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More army veterans to return medals

Frustrated with the government's cold response to their longstanding demand for `one rank one pension’ (OROP), veteran soldiers are shifting into overdrive. After over 200 war veterans, including decorated generals, returned their medals to the President on February 8 to draw attention to their demand. Rahul Singh reports.

india Updated: Feb 19, 2009 21:21 IST
Rahul Singh

Frustrated with the government's cold response to their longstanding demand for `one rank one pension’ (OROP), veteran soldiers are shifting into overdrive.

After over 200 war veterans, including decorated generals, returned their medals to the President on February 8 to draw attention to their demand, hundreds more will give up these symbols of honour on February 21 at Jantar Mantar. The disillusioned soldiers are also preparing to surrender the monetary benefits that accompany military decorations.

The government’s monthly allowance for Param Vir Chakra, Ashok Chakra, Maha Vir Chakra, Kirti Chakra, Vir Chakra and Shaurya Chakra awardees stands at Rs 3,000, Rs 2,800, Rs 2,400, Rs 2,100, Rs 1,700 and Rs 1,500. Veterans who have returned medals include Vir Chakra and Shaurya Chakra awardees.

Havildar Nihal Singh returned his Vir Chakra awarded for gallantry in the 1962 India-China war at an ex-servicemen rally organised at Narnaul in Haryana on Tuesday. Earlier, Colonel Kanwar Bhardwaj had returned the Shaurya Chakra awarded to his son Captain Umang Bhardwaj, who was killed in a terrorist encounter in the Valley in 2002. Bhardwaj also returned his Sena Medal awarded for gallantry in the 1971 Indo-Pak war.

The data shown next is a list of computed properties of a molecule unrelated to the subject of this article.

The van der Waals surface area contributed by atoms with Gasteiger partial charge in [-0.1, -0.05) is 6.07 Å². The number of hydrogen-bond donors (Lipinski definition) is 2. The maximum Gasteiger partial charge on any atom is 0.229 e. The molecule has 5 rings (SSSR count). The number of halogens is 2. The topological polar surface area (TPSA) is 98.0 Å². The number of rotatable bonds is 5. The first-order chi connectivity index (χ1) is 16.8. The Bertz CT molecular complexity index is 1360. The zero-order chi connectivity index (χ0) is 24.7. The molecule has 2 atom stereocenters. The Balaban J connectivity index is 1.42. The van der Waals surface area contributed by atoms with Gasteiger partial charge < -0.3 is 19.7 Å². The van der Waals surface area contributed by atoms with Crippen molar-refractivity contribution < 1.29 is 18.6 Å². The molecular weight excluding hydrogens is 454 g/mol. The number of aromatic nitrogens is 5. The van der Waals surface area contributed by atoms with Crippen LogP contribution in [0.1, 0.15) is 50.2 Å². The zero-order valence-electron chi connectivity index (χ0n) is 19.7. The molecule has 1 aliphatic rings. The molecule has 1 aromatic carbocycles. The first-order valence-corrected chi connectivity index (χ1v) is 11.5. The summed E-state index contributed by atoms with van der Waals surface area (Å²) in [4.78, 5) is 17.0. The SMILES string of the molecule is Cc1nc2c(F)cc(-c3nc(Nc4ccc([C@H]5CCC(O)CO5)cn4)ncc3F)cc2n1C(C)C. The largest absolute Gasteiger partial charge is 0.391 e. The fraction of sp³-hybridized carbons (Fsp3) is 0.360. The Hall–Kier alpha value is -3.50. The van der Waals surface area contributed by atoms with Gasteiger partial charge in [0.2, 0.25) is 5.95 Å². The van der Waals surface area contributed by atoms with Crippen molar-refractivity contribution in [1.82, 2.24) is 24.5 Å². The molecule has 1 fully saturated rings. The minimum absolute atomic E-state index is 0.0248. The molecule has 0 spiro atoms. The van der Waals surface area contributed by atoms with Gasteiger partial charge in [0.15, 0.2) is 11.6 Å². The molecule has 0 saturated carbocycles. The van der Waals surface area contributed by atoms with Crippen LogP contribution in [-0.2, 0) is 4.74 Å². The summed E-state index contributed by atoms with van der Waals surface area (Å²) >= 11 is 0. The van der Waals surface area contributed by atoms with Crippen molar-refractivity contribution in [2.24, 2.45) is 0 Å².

Major General Satbir Singh (retd), vice chairman, Indian Ex-servicemen Movement (IESM), said, “War veterans have been given a raw deal by the government. Hundreds of ex-servicemen have pledged to return their medals in Delhi on February 21.” Singh has also returned his Sena Medal.

Over 20 lakh armed forces pensioners argue that defence personnel of same rank and same length of service must draw same pension, irrespective of the date of retirement. Various ex-servicemen organisations have criticised the Sixth Pay Commission for creating “four classes within a class” --- pre 1996, post 1996 to December 2005, post January 2006 to September 2008 and post October 2008. Hundreds of veterans have been on a relay hunger strike at Jantar Mantar since December 16, celebrated as Vijay Diwas to mark India’s victory in the 1971 war.

All pre 2006 pensioners receive lesser pension than not only their compatriots in service but also their juniors. A havildar who retired before 1996 draws less pension than a sepoy who retired after 2006. Similarly, a lieutenant general draws less pension than a lieutenant colonel. The veterans are willing to reclaim their medals if their OROP demand is accepted. The government has, however, said that the demand was unacceptable as it had huge administrative, financial and legal ramifications.